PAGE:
FIG. 4 is a detailed block diagram of the time difference detector and the servo circuits used in FIGS. 1 and 3.

DETAILED DESCRIPTION Referring now to FIG. 1, a preferred embodiment of the lateral position detection apparatus using a V mark is shown. The V guide mark is located at the center of the magnetic tape, and two read heads are positioned at the same angle of each arm of the mark to detect each arm of the mark.

The angular orientation of each arm of the V" mark is preferably at 45 to the direction of motion. However, any angular orientation other than 90 or to the direction of motion of the tape will operate satisfactorily. The position of the V mark in the center of the tape is preferable so as to avoid erroneous time difference detection due to tape skew. The invention may be operated with each arm of the V separated and positioned at any location across the width of the tape. Also, the size of the V mark and the size of the read heads is greatly exaggerated in the drawing for clarity of illustration. More typically, the track width of each arm of the V mark is about 75 mils, and the effective track width of the read head is about 5 mils. These values are not critical to the operation of the invention. It is desirable to provide a track width for each arm of the V" which is wide enough to handle the maximum lateral displacement of the moving web.

In FIG. 1, the invention is depicted as utilizing magnetic tape with read heads to sense the guiding marks. It will be appreciated by one skilled in the art that the lateral position of any moving web could be detected by using a pneumatic, optic, or sonic sensing system with appropriate optical mark or perforation in the moving web. The important cooperation is the angular orientation of each arm of the V" mark with the position ofa transducing means to read each arm of the mark.

In operation of the preferred embodiment in FIG. 1, tape is driven past the transducers l2 and 14. Cylinder 16 would typically be a drive capstan for moving the tape 10. Lateral position ofthe tape 10 is changed by controlling the flow from airjets 18 and 20. An even air pressure from air jets I8 and 20 against the tape 10 will cause the tape to hold a lateral position. A differential in the air pressure striking the tape 10 from the jets l8 and 20 will will cause the tape 10 shift laterally on the capstan 16.

Each arm of the "V" mark on tape 10 is read by the transducers l2 and 14 whose signals are amplified by amplifiers 22 and 24. The amplified signals are then peak-detected and shaped into square pulses by peak detecting circuits 26 and 28. The difference in time between the leading edge of the pulses from peak detectors 26 and 28 is detected by the time difference detector 30. The output from detector 30 is a signal indicating the position of the tape 10 laterally relative to a predetermined position, i.e., lateral position error signal.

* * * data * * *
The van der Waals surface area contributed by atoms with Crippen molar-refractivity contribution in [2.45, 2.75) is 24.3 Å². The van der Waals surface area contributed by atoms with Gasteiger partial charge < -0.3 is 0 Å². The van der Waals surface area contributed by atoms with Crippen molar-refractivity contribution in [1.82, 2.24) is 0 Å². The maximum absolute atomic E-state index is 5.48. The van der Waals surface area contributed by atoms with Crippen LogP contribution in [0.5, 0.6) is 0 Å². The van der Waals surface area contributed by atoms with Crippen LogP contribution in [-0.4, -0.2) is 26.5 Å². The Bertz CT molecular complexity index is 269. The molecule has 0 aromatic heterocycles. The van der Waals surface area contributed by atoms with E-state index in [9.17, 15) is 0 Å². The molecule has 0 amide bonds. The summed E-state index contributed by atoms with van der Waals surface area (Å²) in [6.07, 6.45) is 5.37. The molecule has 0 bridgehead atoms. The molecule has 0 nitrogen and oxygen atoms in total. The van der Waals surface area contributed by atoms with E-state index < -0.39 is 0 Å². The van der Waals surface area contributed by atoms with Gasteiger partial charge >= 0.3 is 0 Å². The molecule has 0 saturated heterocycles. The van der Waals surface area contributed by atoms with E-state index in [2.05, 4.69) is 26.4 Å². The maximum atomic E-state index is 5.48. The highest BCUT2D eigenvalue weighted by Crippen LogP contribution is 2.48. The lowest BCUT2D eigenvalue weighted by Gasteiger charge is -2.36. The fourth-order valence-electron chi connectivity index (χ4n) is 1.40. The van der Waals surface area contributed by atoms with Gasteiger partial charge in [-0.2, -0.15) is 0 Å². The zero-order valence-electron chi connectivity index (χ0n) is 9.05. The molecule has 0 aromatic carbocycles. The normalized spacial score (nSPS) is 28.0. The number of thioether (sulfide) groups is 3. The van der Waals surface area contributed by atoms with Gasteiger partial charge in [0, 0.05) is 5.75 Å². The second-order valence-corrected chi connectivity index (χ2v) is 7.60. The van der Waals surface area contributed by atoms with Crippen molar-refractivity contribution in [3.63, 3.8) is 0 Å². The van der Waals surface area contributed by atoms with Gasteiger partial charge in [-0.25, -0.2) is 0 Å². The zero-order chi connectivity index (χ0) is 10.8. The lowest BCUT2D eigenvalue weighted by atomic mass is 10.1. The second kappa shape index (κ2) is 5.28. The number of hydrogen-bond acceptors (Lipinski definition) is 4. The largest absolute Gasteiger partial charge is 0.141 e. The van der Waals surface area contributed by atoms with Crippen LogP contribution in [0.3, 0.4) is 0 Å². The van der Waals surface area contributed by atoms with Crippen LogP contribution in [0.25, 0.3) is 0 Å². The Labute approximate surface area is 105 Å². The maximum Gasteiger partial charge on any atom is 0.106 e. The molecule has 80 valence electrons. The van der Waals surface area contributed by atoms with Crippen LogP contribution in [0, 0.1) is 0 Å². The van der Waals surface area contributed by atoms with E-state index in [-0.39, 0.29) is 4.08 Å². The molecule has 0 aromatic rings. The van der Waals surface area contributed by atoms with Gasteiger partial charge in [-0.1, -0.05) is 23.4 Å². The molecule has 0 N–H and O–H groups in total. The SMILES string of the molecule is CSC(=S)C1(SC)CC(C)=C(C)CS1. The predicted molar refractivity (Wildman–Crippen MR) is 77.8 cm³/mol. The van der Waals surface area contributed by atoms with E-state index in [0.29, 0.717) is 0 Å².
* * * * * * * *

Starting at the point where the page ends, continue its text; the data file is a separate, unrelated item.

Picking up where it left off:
The lateral position error signal is passed to the servo circuits 32. The servo circuits 32 drive coil 34 to move distributing valve 36 to change the distribution of air pressure to air jets 18 and 20. The change in the fluid flow from jets 18 and 20 against the tape 10 cause the tape 10 to shift laterally to a position to reduce the lateral position error signal from time difference detector 30 to zero. Thus, the lateral position detecting invention, as shown in FIG. I, is used in the servo loop to control the lateral position of a moving magnetic tape.

In FIGS. 2a, 2b, and 2c, the alignment between each arm of the V mark and each arms associated transducer is depicted along with the waveforms out of the peak detectors 26 and 28 of FIG. 1. For clarity of illustration, the transducers are represented by arrowheads labeled A and B, and the waveforms they are responsible for are correspondingly labeled.

In FIG. 2a, the transducers A and B are positioned in line across the width of the tape, and the V mark is centered between the transducers. Accordingly, there is no time difference between the leading edge of the waveforms produced by the transducers A and B. In FIG. 2b, the lateral position of the web has shifted to the right. Therefore, transducer B will detect its arm of the V mark prior to transducer A detecting its arm of the V" mark. Accordingly, the leading edge of the pulses in the B waveform precede the leading edge of the pulses in the A waveform. Finally, in FIG. 20, the web has shifted laterally to the left resulting in the leading edge of pulses due to transducer A occurring before the leading edge of pulses due to transducer B.